October 2014 newsletter
I love asking myself questions - and then trying to find the answers. Here is one I asked a few years ago, but it was not so much the answers which fascinated me; it was more the consequences of those answers. So here is the question:- “How did British people buy wine in past centuries?”
Obviously, there were no supermarkets with aisles-full of bottles from all over the world from which to make a selection or even pick a single bottle. Neither could you stroll down the road to your local wine merchant and collect a bottle of plonque for supper or something grander for dinner. So how did Britain become the prime wine market worldwide? The answer is, at least in part, because they bought by the barrel - sometimes a very large barrel! Last month, I mentioned that wine was bought by the measure until 1861. You may have bought a gallon or a hogshead, a firkin or a kilderkin - but not a bottle. However, there is a serious outcome of this situation which is interesting.
Until decimalisation in 1971, both Britain and America used Imperial measures - inches, miles, gallons and all those other units, like poles and perches, bushels and furlongs which most people never used, but had to learn at school. However while our miles, tons and fluid ounces were the same on both sides of the Atlantic, our pints and gallons were not. And that was all because of wine - yes, wine! Here in Britain one of our more obscure measures was wine measure - wine pints - which were not the same as Imperial pints; they were 16 fluid ounces instead of 20 fl.oz. Wine measures had evolved centuries earlier, but became obsolete some time in the 19th century probably to avoid confusion with their Imperial counterparts. But this is the interesting part...
After the American War of Independence, the wine pint, and therefore the wine gallon (8 pints for those of tender years) became the standard measure in America and the word ‘wine’ was dropped. This is why American pints and gallons are not the same as UK pints and gallons; they are four fifths as much. The wine pint and quart (2 pints), too, had a consequential effect which is crucial to my business today.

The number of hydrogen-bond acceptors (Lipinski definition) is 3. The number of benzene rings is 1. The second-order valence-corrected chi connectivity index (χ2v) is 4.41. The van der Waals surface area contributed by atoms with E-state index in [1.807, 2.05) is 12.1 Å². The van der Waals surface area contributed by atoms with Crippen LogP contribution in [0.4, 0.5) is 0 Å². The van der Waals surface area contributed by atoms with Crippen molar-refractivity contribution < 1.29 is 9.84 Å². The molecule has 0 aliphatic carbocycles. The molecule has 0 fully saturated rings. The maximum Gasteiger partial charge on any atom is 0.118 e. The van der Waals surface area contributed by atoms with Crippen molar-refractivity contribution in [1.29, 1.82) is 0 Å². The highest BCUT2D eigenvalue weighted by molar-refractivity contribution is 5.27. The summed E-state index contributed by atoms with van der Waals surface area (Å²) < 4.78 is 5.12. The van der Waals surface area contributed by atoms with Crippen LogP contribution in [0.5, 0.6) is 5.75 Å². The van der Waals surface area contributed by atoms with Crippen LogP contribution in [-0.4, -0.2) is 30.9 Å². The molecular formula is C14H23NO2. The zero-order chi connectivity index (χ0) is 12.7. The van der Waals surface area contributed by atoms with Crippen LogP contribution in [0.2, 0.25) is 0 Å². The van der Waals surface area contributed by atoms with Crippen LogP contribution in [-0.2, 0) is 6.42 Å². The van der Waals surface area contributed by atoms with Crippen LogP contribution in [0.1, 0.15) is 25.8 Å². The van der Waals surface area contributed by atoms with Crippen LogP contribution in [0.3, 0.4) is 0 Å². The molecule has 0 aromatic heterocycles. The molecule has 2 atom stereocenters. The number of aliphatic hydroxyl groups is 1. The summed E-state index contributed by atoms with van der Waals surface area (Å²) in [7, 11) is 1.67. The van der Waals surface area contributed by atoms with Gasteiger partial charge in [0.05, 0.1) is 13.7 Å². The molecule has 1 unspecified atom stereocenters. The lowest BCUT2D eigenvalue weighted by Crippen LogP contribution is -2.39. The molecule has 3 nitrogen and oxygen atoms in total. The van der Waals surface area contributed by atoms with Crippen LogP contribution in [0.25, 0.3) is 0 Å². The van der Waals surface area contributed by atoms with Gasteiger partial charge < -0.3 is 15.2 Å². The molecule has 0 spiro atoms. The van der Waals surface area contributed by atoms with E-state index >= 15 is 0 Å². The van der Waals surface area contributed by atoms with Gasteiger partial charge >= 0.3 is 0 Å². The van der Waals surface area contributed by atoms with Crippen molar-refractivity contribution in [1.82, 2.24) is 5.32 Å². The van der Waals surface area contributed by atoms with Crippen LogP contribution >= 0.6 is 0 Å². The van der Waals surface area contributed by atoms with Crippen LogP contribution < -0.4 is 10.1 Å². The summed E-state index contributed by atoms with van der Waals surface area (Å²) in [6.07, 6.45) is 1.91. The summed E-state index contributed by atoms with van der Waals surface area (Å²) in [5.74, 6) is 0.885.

English decanters were made in two principal sizes, the pint and quart, although larger formats were also made. The joy for us today, is that the standard quart decanter is the perfect capacity for a bottle of wine and the pint decanter for a half-bottle, as they leave good space above the wine for it to develop by contact with the air. This is one excellent reason why antique decanters are so practical 200 years or so after they were made.
Now is the time of year when we all gear ourselves up to think about what to give as Thanksgiving or Christmas presents in the coming weeks. Jane McQuitty, the renowned wine writer at The Times, in reviewing books suitable as Christmas presents wrote :-“First up is the quirky, witty and lavish history of wine paraphernalia entitled Great British Wine Accessories 1550-1900 by the wine antique specialist Robin Butler. This boxed book will make an indulgent present for aficionados.” Indeed, there are other even more flattering reviews which you can read on the book’s website (www.gbwa.co.uk), but space precludes my quoting them here. Do please have another look to the left....
The book retails for £65, but until the end of November, I am offering it to readers for just £42.50 + shipping/mailing. I must also mention that postal charges have dropped considerably in recent weeks, and we can take advantage of that, too. And while you are about it, why not ask your friends if they need a present idea?! Please let me know if you want your copy signed, and if so, how?
There is, of course, a wide selection of other highly presentable gifts to be sourced from my website and these, too, are less costly to send than they were a month or two ago.
Finally, please do follow me on twitter. I don’t post rubbish every day, but you may see some interesting winey things before the rest of the world.